Friday, 1 August 2014


First a bit of food history. I love this stuff. Minestrone comes from the same root as does ministry, i.e. to serve. The minestras were the serving people in Ancient Rome, and what they got to eat was any leftovers from preparing meals, or food returned to the kitchen unfinished. They survived on this and so can you.

So minestrone is a "throw it all in" soup, which means there is no recipe for it. What? But I can find hundreds of recipes for minestrone online! Sure you can, and they're all different. You'll find a favourite sooner or later, but you'll also discover you can make this out of leftovers/what's on sale/what's in the garden in a glut/what needs using up in the fridge, etc.

So a question arises, when is a soup NOT a minestrone? Well, that's an argument you can have all day, but in my opinion the guideline is as follows:

Minestrone is a hearty soup, with a lot of different vegetables, possibly meat (but not essential), and definitely including beans, but also possibly pasta or rice. It usually includes tomato but that's not essential. Served with bread, it's substantial enough for a main course meal. It is also my considered opinion that as this dish originates from Italy, then flavourings should be those typically found in Italian cusine, in other words, if you used Indian or Mexican spices, it ceases to be Minestrone (but it would still be most excellent).

Because it can be varied so much, it's possible to slip this into the dinner menu weekly, or even more often, without the family crying "Oh no, not again".

Here is an example for making minestrone, using leftovers:

You can substitute to your heart's content.

Here is a totally different version, so you can see how flexible it is:

And here is a more "authentic" version, if there is such a thing:

Saturday, 19 July 2014

Sausage Rolls

I never finish learning, and today I learned that pigs in a blanket is NOT the same as a sausage roll.

Anyway, this is how you make sausage rolls.

First you need pastry. You can buy it frozen of course, or you can make your own, and there are several types of pastry suited to this. Puff or flaky pastry is increasingly popular, in fact for some people that's the only pastry they'll accept. Then there's an old-fashioned shortcrust pastry which is sturdier - if you plan on transporting these it might stand up to it better.

But we have developed a taste for a pastry that is halfway between the two, and the recipe is printed on a brand-name lard here in Canada, called Tenderflake. The Tenderflake recipe is so good, that frankly we don't bother with anything else.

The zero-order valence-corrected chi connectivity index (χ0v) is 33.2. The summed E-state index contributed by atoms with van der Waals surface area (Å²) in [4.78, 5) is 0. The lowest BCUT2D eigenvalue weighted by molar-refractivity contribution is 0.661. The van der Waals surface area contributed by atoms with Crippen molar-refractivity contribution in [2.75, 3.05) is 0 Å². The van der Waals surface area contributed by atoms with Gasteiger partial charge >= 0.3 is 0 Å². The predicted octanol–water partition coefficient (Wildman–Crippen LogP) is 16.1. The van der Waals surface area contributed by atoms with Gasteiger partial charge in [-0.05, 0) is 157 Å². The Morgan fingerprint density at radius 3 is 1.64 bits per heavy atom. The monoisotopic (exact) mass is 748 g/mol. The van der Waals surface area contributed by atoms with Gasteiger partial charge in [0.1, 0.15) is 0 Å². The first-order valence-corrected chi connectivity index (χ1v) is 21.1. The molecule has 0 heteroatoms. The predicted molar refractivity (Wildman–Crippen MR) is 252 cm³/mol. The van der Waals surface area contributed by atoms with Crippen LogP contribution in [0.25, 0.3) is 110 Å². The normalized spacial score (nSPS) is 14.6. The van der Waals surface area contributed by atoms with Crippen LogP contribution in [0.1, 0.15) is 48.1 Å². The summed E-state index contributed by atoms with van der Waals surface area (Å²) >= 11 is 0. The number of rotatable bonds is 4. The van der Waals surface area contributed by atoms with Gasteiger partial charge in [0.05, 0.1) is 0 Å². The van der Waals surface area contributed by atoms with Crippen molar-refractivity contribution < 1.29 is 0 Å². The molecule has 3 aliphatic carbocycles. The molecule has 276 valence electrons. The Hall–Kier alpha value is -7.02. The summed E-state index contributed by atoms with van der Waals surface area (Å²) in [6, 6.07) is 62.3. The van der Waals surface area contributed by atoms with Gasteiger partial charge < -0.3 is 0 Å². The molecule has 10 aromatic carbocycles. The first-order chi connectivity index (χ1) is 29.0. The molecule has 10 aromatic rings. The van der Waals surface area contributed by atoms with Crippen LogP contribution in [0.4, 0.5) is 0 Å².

You'll find it in detail here:

Tom is the pastry maker here and he says just use all the damn water, it turns out fine.

Anyway, having made that, let it sit, covered while you make your sausagemeat filling.

You'll need
1kg of lean ground pork
A medium onion chopped up very finely
1 tablespoon of parsley
2 tsps sage
1 tsp thyme
1 tsp salt
1 tsp pepper.

Get your hands in it and mix that all up.

Now grab a lump of pastry dough and roll it out to a long, long strip about 4" wide. Then take the sausage meat and create a snake right down the centre third of the pastry. Now flip the sides up and overlap them so the meat is covered and you have a very, very long sausage roll.

First time I got Michael to do this he struggled with it, and I said to him "Call yourself a teenager, and you don't know how to roll a joint?" He was horrified.

Cut it into shorter lengths. short ones for parties, a bit longer if you're serving it for a meal. Repeat until the pastry and sausage meat is all gone. Turn them over so the join is on the bottom and line up on parchment lined pans. Slash the tops with a knife, and then paint them all well with an eggwash.

Bake at 180C for about 45 minutes.

This makes a lot, but don't do less. They freeze well, and besides, they are so good they'll go fast.

Tuesday, 17 June 2014


I eat a sandwich virtually ever day. Have done my whole life. Isn't that a bit boring? No. Actually, no. Lots of variety possible.

There is something deeply cultural about it. Somehow, probably because it was cheap and easy, I grew up thinking that lumch and sandwich were synonymous. Lunchtime? Eat sandwich.

Not only that, but I refuse to eat a sandwich at dinnertime. That screams "insufficuent" to me. And somehow just wrong. And no, I don't include burgers or tacos or quesadillas in that restriction. They are not what I think of when I think of a sandwich.

And I even like those simple, somewhat plain sandwiches from childhood. That is to say a ham sandwich, or a cheese sandwich, with nothing else other than butter and bread. These will please me greatly, at any time.

But I'm also very fond of elaborate sandwiches, crusty French bread split lengthwise and stuffed full of all manner of salads, meat, and condiments.

Still, the topic of sandwiches can be as massive as the entire topic of food. And I can be just as fussy.

Remember: I don't believe in eating bad food. EVER. I'm not poor enough or hungry enough.

The first issue is the bread. There was a time, I swear, that white sliced bread in a bag was edible. But that was at least 20 years ago. Of course our tastes become more sophisticated with age, but this is a comparison thing - 20+ years ago, bagged sliced white bread was similar to fresh white bakery bread, just not as good. NOW? No comparison. The white bagged sliced bread has a texture of polyester quilt batting, and tastes like cardboard. It has neither the texture, nor taste of bread at all. Cheap burger buns are as bad.